Moves to pinpoint where smoky coal is being used

THE Environmental Protection Agency (EPA) is introducing additional measures to monitor air quality in Letterkenny amid a spike in pollution levels, the Donegal News has learned.
EPA staff met with Donegal County Council last week and began installing diffusion tubes at various locations around the town in a bid to pinpoint areas where there are high levels of sulphur dioxide and fine particulate matter which comes from the domestic burning of solid fuels, in particular smoky coal.
Letterkenny is under a smoky coal ban but despite this there has been significant increases in pollutants in recent weeks.
Graphs published by the EPA from Letterkenny’s monitoring station show that levels of fine particulate matter were five times higher than the limit set out by the EU for a 24-hour period. Levels of the pollutant PM10 soared to 282 micrograms per cubic metre on November 7, way above the 50 micrograms per cubic metre limit. Similarly levels of the pollutant PM2.5 reached 271 micrograms per cubic metre, ten times the EU yearly limit.
Sulphur dioxide levels were also way up on that date and reached almost double the EU limit for a 24-hour period.
Speaking to the Donegal News, Dermot Burke, Air Quality Specialist with the EPA said the surge in pollution levels is concerning especially for people with asthma and other respiratory and cardiovascular conditions.
“Poor air quality leads to 1,300 deaths per year so it is quite significant,” said Mr Burke.
“High levels of sulphur dioxide and fine particulate matter both indicate the residential burning of solid fuels. With Donegal County Council we are trying to pinpoint an area by putting up multiple tubes in Letterkenny to see if there are certain parts that have higher levels. The Council can then concentrate their efforts on educating people in that area.”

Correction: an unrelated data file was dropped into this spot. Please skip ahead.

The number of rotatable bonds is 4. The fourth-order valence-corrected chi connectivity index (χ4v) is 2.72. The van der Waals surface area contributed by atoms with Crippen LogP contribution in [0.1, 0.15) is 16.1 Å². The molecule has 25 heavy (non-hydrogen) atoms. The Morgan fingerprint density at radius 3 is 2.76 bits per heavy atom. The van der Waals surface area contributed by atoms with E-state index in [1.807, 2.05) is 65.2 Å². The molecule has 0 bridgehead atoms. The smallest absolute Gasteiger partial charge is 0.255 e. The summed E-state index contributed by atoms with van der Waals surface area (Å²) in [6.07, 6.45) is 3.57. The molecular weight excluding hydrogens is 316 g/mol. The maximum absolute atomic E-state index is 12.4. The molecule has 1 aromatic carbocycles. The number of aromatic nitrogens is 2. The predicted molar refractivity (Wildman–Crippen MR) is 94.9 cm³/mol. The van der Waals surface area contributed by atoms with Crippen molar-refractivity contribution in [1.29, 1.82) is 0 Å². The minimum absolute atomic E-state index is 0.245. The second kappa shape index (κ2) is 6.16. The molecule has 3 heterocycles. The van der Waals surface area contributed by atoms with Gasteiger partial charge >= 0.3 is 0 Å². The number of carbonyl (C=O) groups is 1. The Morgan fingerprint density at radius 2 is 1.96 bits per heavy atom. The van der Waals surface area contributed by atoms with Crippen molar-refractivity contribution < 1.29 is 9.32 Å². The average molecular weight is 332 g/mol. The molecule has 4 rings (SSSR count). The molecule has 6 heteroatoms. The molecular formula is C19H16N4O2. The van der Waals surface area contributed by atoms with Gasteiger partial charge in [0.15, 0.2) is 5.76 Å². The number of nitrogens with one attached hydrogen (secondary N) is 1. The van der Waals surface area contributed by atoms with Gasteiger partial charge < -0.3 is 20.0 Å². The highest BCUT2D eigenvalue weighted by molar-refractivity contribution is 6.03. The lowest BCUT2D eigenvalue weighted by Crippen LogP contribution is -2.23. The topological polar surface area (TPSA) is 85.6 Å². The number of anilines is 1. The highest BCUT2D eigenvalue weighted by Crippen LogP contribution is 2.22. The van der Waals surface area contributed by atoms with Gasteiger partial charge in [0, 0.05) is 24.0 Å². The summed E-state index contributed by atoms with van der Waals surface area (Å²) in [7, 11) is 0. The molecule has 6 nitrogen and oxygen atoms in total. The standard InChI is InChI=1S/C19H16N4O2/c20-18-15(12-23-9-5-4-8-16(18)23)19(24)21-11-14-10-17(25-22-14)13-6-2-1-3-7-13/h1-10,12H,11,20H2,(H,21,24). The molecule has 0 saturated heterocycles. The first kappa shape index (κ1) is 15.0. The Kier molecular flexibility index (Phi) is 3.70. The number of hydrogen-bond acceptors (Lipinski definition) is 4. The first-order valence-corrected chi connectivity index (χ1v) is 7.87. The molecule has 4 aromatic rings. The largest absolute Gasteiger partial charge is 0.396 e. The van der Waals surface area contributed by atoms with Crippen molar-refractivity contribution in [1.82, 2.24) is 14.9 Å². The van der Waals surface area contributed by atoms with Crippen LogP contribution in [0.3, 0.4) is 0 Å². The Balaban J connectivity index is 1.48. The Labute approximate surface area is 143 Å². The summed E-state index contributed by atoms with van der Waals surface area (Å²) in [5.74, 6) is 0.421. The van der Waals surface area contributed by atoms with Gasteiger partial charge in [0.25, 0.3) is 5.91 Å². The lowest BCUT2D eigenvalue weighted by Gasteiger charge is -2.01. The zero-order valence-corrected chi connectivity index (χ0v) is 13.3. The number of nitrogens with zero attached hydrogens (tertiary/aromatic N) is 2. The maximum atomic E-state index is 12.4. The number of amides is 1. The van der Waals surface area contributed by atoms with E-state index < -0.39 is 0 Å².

The diffusion tubes are similar to vials and are hung up in certain areas. They are low tech and are a very cost effective way of establishing if there is a pollution problem in an area.

Householders are obliged to comply with the smoky coal ban and coal retailers and coal merchants are also not permitted to market, sell or distribute smoky coal inside the ban area. Anyone within the coal sector found to be in breach of the legislation could face a fine of up to €1,000. The EPA has also commenced work on a new 3-year EU part funded project called LIFE Emerald – “Emissions Modelling and Forecasting of Air in Ireland”. The project proposes to greatly improve publicly available air quality information and raise awareness around the topic of Irish air quality.

Donegal currently has three monitoring stations – Letterkenny and Malin Head, operated by the EPA and the Buncrana station operated by the Council.
Mr Burke said the project will give the public real time maps providing air quality updates every hour and you will be able to zoom into your own part of the county.
A computer model will be used to map areas of the county not covered by monitoring stations. This data will act as a tool for the Council to determine where air quality needs improvement.

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